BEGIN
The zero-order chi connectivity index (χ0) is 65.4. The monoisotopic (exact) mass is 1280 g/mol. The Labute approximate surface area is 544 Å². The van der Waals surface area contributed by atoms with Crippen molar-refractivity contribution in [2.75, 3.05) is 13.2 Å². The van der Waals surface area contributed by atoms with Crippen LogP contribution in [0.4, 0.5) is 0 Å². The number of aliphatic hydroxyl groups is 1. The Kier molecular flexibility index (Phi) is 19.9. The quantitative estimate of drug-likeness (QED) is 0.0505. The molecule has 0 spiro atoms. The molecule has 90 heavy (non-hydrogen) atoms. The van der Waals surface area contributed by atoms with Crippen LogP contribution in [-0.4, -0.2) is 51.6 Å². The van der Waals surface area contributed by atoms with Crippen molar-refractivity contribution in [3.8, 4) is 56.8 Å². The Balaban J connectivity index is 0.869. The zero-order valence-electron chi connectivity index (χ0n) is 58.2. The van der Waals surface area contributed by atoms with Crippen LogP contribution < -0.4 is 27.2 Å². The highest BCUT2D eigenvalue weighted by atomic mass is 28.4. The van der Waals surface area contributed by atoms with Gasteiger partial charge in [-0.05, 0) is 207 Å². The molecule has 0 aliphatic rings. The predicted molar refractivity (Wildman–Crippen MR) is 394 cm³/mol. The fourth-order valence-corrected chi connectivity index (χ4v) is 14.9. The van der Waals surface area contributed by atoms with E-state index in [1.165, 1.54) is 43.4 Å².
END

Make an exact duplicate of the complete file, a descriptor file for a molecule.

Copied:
The zero-order chi connectivity index (χ0) is 65.4. The monoisotopic (exact) mass is 1280 g/mol. The Labute approximate surface area is 544 Å². The van der Waals surface area contributed by atoms with Crippen molar-refractivity contribution in [2.75, 3.05) is 13.2 Å². The van der Waals surface area contributed by atoms with Crippen LogP contribution in [0.4, 0.5) is 0 Å². The number of aliphatic hydroxyl groups is 1. The Kier molecular flexibility index (Phi) is 19.9. The quantitative estimate of drug-likeness (QED) is 0.0505. The molecule has 0 spiro atoms. The molecule has 90 heavy (non-hydrogen) atoms. The van der Waals surface area contributed by atoms with Crippen LogP contribution in [-0.4, -0.2) is 51.6 Å². The van der Waals surface area contributed by atoms with Crippen molar-refractivity contribution in [3.8, 4) is 56.8 Å². The Balaban J connectivity index is 0.869. The zero-order valence-electron chi connectivity index (χ0n) is 58.2. The van der Waals surface area contributed by atoms with Crippen LogP contribution < -0.4 is 27.2 Å². The highest BCUT2D eigenvalue weighted by atomic mass is 28.4. The van der Waals surface area contributed by atoms with Gasteiger partial charge in [-0.05, 0) is 207 Å². The molecule has 0 aliphatic rings. The predicted molar refractivity (Wildman–Crippen MR) is 394 cm³/mol. The fourth-order valence-corrected chi connectivity index (χ4v) is 14.9. The van der Waals surface area contributed by atoms with E-state index in [1.165, 1.54) is 43.4 Å².